The $2.5 trillion fashion industry will suffer double-digit losses for 2020, a recessionary market and a landscape undergoing dramatic transformation that will have repercussions from the boardrooms of world class luxury brands to the textile workers in developing countries as a result of the coronavirus pandemic.
A report by McKinsey & Company and the publication, Business of Fashion, describe the unforeseeable humanitarian and financial crisis as a “black swan” event that “has disrupted financial markets, upended supply chains, and crushed consumer demand across the global economy.” While the pandemic is expected to hit business sectors ranging from finance to hospitality, “The State of Fashion 2020 Coronavirus Update,” says fashion is particularly vulnerable because of its discretionary nature. The report, an update of the same report released in November, 2019, provides a projection of what the fashion industry will look like during the 12-to-18-month period following the end of global pandemic. Among its findings:
* The global fashion industry (apparel and footwear) is forecast to contract by 27% to 30% in 2020, in terms of revenues year-on-year. For the personal luxury goods industry (luxury fashion, luxury accessories, luxury watches, luxury jewelry and high-end beauty), a contraction of 35% to 39% is estimated.
* If stores remain closed for two months, McKinsey analysis projects 80% of publicly traded fashion companies in Europe and North America will be in a state of financial distress. Combined with a prior McKinsey analysis, the report forecasts that a significant number of global fashion companies will go bankrupt in the next 12 to 18 months.
* Following lockdown orders, 84% of office-based workers transitioned to work-from-home and 93% of senior executives indicated their company has implemented temporary or indefinite hiring freezes, according to a survey of the BoF community. In addition, store closures and order cancellations created a “domino effect” that has led to “millions of lost jobs in retail stores around the world, leading brands to cancel orders, leaving millions of garment workers in sourcing markets like Bangladesh, India and Cambodia out of work.”
From high alert to red alert
The report describes an almost post-apocalyptic scenario with “dire consequences for fashion,” one of the biggest industries in the world, as McKinsey predicts that humanitarian repercussions are expected to outlast the pandemic. The pandemic will dramatically speed drastic changes already happening in every sector of the industry, creating a landscape that will look dramatically different from what preceded it.
“Fashion executives are focusing on crisis management now but eventually must shift to reimagining the industry,” the report states. “The industry was already on high alert, and executives expressed pessimism across all geographies and price points…. But fast-forward a few months, and fashion’s outlook has gotten dramatically and suddenly bleaker. The industry is now on red alert.”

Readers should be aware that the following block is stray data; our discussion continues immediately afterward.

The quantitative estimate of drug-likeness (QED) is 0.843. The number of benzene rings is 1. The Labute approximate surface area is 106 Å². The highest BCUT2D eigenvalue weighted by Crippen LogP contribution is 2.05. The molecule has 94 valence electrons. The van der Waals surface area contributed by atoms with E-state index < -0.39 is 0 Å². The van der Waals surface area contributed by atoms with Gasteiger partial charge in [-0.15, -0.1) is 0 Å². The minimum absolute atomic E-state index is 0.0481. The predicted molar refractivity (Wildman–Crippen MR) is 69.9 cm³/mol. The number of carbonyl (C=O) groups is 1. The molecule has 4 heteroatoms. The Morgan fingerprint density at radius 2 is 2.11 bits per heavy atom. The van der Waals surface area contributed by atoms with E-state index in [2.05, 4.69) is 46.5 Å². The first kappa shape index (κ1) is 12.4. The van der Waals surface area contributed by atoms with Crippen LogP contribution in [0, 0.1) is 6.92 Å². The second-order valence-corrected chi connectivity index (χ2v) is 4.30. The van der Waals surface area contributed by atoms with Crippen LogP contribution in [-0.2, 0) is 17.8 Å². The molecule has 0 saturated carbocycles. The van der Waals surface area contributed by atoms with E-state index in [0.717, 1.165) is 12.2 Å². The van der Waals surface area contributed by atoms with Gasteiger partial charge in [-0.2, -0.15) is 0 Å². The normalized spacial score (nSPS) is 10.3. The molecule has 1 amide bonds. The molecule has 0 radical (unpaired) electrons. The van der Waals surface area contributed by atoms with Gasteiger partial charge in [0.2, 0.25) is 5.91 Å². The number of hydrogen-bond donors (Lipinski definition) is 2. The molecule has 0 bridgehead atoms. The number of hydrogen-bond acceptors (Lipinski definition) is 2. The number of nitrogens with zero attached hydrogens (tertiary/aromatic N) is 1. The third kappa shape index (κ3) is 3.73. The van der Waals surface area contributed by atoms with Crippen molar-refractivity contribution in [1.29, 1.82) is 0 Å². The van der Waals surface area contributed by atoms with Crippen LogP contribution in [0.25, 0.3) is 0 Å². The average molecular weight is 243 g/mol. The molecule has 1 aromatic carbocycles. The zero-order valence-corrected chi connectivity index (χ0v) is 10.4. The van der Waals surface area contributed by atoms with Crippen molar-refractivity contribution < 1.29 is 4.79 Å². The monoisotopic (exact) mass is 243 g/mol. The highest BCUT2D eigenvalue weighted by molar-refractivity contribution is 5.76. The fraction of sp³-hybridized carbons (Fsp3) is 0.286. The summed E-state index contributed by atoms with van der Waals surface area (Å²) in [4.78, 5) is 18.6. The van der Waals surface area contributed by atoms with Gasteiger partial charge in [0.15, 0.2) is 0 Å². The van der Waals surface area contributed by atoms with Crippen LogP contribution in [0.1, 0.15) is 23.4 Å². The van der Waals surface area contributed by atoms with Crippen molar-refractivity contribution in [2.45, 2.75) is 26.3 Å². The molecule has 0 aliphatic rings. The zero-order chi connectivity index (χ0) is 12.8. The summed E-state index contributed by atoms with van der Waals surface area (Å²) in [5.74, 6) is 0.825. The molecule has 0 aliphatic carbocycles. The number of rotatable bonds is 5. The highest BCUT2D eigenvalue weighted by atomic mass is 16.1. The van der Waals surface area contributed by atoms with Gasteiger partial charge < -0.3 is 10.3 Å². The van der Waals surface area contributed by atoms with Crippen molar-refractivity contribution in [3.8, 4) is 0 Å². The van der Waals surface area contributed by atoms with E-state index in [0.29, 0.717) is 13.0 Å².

The McKinsey report states that the “interconnectedness of the industry” makes it more difficult for businesses to plan ahead. For example, as China started to recover from COVID-19, outbreaks increased in Europe and the United States. In addition, workers in low-cost sourcing and fashion-manufacturing hubs in places like Bangladesh, Cambodia, Ethiopia, Honduras, and India will be the worst hit because of entrenched poverty and inadequate healthcare systems.
Meanwhile, 75% of shoppers in Europe and the United States believe that their financial situation will be affected negatively for more than two months.
“Although the duration and ultimate severity of the pandemic remains unknown, it is apparent that the fashion industry is just at the beginning of its struggle,” the report states. “By causing blow after blow to both supply and demand, the pandemic has brewed a perfect storm for the industry: a highly integrated global supply chain means that companies have been under immense strain as they have tried to manage crises on multiple fronts as lockdowns were imposed in rapid succession, halting manufacturing in China first, then Italy, followed by countries elsewhere around the world.”
Widespread store closures and a freeze on spending have created a supply-side crisis. And online sales hasn’t come to rescue as eCommerce sales have declined 15% to 25% percent in China, 5% to 20% in Europe, and 30% to 40% in the United States, according to the report.
An opportunity for change
The McKinsey report also serves as a call to arms to deal with a post-coronavirus world “characterized by a continued lull in spending and a decrease in demand across channels.” The report presents an opportunity for the fashion industry to become more sustainable, more efficient and better connected with consumers.
“The coronavirus … presents the fashion industry with a chance to reset and reshape the industry’s value chain completely—and an opportunity to reassess the values by which it measures actions,” the report states. “We expect that themes of digital acceleration, discounting, industry consolidation, and corporate innovation will be prioritized once the immediate crisis subsides. Even after witnessing waves of insolvencies, industry leaders will need to get comfortable with uncertainty and ramp up future-proofing efforts as the potential for further outbreaks and lockdowns loom.”
McKinsey, also calls for more collaboration among companies in fashion—even competing companies— sharing data, strategies, and insights; as well as cooperation among brands, suppliers, contractors, and property owners.
“Navigating this uncertainty will not be easy for fashion leaders,” the report states. “Players need to be decisive and start putting recovery strategies into motion to emerge with renewed energy. The crisis is a catalyst that will shock the industry into change—now is the time to get ready for a post-coronavirus world.”